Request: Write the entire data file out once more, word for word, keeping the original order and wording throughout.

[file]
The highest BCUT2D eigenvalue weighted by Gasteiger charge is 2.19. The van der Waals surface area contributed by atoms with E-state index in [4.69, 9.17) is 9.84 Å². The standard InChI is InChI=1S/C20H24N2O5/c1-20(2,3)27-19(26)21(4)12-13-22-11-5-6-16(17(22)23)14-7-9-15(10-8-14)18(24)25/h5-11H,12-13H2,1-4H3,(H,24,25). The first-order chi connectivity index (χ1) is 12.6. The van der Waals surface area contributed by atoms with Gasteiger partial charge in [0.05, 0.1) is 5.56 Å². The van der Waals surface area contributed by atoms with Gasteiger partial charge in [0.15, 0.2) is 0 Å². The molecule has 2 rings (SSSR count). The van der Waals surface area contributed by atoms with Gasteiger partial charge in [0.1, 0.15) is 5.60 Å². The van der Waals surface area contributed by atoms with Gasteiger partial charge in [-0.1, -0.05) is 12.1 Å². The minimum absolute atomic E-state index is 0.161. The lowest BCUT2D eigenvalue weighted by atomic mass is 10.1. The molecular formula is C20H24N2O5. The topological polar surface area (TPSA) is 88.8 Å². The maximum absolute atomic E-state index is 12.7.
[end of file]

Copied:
The highest BCUT2D eigenvalue weighted by Gasteiger charge is 2.19. The van der Waals surface area contributed by atoms with E-state index in [4.69, 9.17) is 9.84 Å². The standard InChI is InChI=1S/C20H24N2O5/c1-20(2,3)27-19(26)21(4)12-13-22-11-5-6-16(17(22)23)14-7-9-15(10-8-14)18(24)25/h5-11H,12-13H2,1-4H3,(H,24,25). The first-order chi connectivity index (χ1) is 12.6. The van der Waals surface area contributed by atoms with Gasteiger partial charge in [0.05, 0.1) is 5.56 Å². The van der Waals surface area contributed by atoms with Gasteiger partial charge in [0.15, 0.2) is 0 Å². The molecule has 2 rings (SSSR count). The van der Waals surface area contributed by atoms with Gasteiger partial charge in [0.1, 0.15) is 5.60 Å². The van der Waals surface area contributed by atoms with Gasteiger partial charge in [-0.1, -0.05) is 12.1 Å². The minimum absolute atomic E-state index is 0.161. The lowest BCUT2D eigenvalue weighted by atomic mass is 10.1. The molecular formula is C20H24N2O5. The topological polar surface area (TPSA) is 88.8 Å². The maximum absolute atomic E-state index is 12.7.